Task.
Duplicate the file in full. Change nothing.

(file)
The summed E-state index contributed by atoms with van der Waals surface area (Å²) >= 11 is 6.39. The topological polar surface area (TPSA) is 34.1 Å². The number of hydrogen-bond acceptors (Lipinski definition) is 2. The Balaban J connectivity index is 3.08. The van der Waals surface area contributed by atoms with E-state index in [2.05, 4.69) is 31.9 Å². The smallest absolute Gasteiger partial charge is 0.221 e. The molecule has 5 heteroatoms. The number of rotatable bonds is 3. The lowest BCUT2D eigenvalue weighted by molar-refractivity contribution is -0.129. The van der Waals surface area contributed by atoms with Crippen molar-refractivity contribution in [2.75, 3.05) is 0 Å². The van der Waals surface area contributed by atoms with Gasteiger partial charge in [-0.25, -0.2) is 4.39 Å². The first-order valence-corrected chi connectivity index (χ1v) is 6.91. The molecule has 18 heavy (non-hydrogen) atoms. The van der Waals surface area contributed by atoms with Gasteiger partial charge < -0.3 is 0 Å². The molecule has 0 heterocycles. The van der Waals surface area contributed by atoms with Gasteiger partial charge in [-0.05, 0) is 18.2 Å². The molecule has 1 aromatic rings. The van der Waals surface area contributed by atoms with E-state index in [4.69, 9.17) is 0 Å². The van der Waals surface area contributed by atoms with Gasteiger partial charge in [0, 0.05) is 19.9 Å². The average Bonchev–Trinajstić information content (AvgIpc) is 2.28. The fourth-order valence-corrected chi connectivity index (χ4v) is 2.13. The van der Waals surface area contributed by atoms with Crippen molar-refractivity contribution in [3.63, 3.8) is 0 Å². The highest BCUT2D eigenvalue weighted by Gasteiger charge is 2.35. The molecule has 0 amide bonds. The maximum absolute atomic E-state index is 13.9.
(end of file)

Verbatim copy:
The summed E-state index contributed by atoms with van der Waals surface area (Å²) >= 11 is 6.39. The topological polar surface area (TPSA) is 34.1 Å². The number of hydrogen-bond acceptors (Lipinski definition) is 2. The Balaban J connectivity index is 3.08. The van der Waals surface area contributed by atoms with E-state index in [2.05, 4.69) is 31.9 Å². The smallest absolute Gasteiger partial charge is 0.221 e. The molecule has 5 heteroatoms. The number of rotatable bonds is 3. The lowest BCUT2D eigenvalue weighted by molar-refractivity contribution is -0.129. The van der Waals surface area contributed by atoms with Crippen molar-refractivity contribution in [2.75, 3.05) is 0 Å². The van der Waals surface area contributed by atoms with Gasteiger partial charge in [-0.25, -0.2) is 4.39 Å². The first-order valence-corrected chi connectivity index (χ1v) is 6.91. The molecule has 18 heavy (non-hydrogen) atoms. The van der Waals surface area contributed by atoms with Gasteiger partial charge < -0.3 is 0 Å². The molecule has 0 heterocycles. The van der Waals surface area contributed by atoms with Gasteiger partial charge in [-0.05, 0) is 18.2 Å². The molecule has 1 aromatic rings. The van der Waals surface area contributed by atoms with E-state index in [4.69, 9.17) is 0 Å². The van der Waals surface area contributed by atoms with Gasteiger partial charge in [0, 0.05) is 19.9 Å². The average Bonchev–Trinajstić information content (AvgIpc) is 2.28. The fourth-order valence-corrected chi connectivity index (χ4v) is 2.13. The van der Waals surface area contributed by atoms with Crippen molar-refractivity contribution in [3.63, 3.8) is 0 Å². The highest BCUT2D eigenvalue weighted by Gasteiger charge is 2.35. The molecule has 0 amide bonds. The maximum absolute atomic E-state index is 13.9.